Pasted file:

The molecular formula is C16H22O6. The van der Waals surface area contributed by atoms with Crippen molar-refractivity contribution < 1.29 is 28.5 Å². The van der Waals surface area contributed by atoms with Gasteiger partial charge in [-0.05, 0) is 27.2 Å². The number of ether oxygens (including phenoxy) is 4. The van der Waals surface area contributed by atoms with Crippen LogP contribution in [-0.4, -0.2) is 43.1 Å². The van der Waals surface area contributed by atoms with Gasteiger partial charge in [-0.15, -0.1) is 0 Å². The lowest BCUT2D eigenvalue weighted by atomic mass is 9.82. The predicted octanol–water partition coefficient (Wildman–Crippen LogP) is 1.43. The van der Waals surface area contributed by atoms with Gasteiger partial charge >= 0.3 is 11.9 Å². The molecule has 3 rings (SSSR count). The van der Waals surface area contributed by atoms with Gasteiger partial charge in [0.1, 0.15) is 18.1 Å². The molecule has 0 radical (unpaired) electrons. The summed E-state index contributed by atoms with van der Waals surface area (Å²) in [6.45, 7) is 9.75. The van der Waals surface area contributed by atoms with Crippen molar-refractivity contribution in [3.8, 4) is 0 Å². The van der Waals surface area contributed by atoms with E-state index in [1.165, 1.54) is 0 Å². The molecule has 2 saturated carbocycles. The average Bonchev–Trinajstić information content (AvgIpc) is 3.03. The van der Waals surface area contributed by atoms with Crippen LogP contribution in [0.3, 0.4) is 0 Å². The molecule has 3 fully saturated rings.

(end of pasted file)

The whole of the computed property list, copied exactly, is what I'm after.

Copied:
The molecular formula is C16H22O6. The van der Waals surface area contributed by atoms with Crippen molar-refractivity contribution < 1.29 is 28.5 Å². The van der Waals surface area contributed by atoms with Gasteiger partial charge in [-0.05, 0) is 27.2 Å². The number of ether oxygens (including phenoxy) is 4. The van der Waals surface area contributed by atoms with Crippen LogP contribution in [-0.4, -0.2) is 43.1 Å². The van der Waals surface area contributed by atoms with Gasteiger partial charge in [-0.15, -0.1) is 0 Å². The lowest BCUT2D eigenvalue weighted by atomic mass is 9.82. The predicted octanol–water partition coefficient (Wildman–Crippen LogP) is 1.43. The van der Waals surface area contributed by atoms with Gasteiger partial charge >= 0.3 is 11.9 Å². The molecule has 3 rings (SSSR count). The van der Waals surface area contributed by atoms with Gasteiger partial charge in [0.1, 0.15) is 18.1 Å². The molecule has 0 radical (unpaired) electrons. The summed E-state index contributed by atoms with van der Waals surface area (Å²) in [6.45, 7) is 9.75. The van der Waals surface area contributed by atoms with Crippen molar-refractivity contribution in [3.8, 4) is 0 Å². The van der Waals surface area contributed by atoms with E-state index in [1.165, 1.54) is 0 Å². The molecule has 2 saturated carbocycles. The average Bonchev–Trinajstić information content (AvgIpc) is 3.03. The van der Waals surface area contributed by atoms with Crippen LogP contribution in [0.3, 0.4) is 0 Å². The molecule has 3 fully saturated rings.